Sackett plans to complete her pharmacy education and specialize in pediatric care to help improve the health of future generations.

Byrd was part of the CEED planning team that conducted the inaugural Entrepreneurial Learning Center in Charleston this summer. However, instead of working this summer in Charleston, Byrd, a member of the Mississippi National Guard, was deployed to South Carolina for three months during a training exercise.

Two fellow students, Austin Carroll, a senior biochemistry major from Madison and a CEED innovation scholar, and Robert Patterson, a graduate student in health promotion from Como and a CEED innovation fellow, picked up the project and worked with nearly 20 youth at the Charleston Day Club, which is a part of the National Charleston Day Organization.

J.R. Love, McLean Institute project manager of CEED, and other students in the program supported Carroll and Patterson on a rotating system.

“I chose to attend Ole Miss because of my interest in having a career in pharmacy and knowing I will have the support of my family living in Mississippi,” Byrd said. “I knew always wanted to help others, and I thought that a career in pharmacy would offer the ability to have direct access to the community while achieving this goal.”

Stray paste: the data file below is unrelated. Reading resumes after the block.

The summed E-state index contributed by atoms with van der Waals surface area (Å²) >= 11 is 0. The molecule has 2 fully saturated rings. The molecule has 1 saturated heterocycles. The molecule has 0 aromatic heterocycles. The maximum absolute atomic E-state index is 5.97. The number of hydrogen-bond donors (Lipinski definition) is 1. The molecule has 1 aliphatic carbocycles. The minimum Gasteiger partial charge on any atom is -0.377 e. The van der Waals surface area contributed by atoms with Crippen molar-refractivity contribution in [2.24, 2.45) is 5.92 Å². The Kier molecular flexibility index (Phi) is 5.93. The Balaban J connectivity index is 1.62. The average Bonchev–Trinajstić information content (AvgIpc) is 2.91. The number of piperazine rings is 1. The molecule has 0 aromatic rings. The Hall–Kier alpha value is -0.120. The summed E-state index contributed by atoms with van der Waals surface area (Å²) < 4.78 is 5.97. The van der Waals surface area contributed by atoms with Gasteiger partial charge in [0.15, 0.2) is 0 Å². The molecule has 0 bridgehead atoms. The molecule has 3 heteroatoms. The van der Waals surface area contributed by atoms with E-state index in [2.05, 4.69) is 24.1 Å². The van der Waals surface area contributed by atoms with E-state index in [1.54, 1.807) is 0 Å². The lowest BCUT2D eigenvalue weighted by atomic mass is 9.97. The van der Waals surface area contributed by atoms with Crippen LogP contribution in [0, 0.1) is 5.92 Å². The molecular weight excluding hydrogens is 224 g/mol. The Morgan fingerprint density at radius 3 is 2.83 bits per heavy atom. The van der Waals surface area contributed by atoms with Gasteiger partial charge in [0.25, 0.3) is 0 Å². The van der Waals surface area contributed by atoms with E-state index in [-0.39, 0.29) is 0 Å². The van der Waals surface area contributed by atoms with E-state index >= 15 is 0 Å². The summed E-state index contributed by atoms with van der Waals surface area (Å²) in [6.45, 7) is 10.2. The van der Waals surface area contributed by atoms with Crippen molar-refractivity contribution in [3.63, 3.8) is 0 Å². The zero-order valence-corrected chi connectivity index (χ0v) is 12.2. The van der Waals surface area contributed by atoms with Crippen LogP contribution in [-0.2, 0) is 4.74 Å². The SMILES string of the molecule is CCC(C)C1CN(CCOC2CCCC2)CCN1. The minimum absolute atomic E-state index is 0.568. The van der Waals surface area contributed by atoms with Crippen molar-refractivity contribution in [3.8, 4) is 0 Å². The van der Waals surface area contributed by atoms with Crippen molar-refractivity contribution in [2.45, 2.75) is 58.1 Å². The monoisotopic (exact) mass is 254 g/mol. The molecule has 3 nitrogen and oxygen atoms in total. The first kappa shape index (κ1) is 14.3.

The CEED program has proven indispensable to Byrd’s academic success, she said.

“I have been fortunate as a CEED innovation fellow to interact with many business owners and community leaders across the state,” she said. “One skill I have learned while in CEED is the ability to establish networks to attain common goals.

“My intent is to continue working with community partners as I finish my education in pharmacy, and be able to use those skills to further assist the public in many ways.”

Burress plans to continue the work set forth by her peers in the CEED program. Health care is a major factor in economic development in Mississippi and around the United States.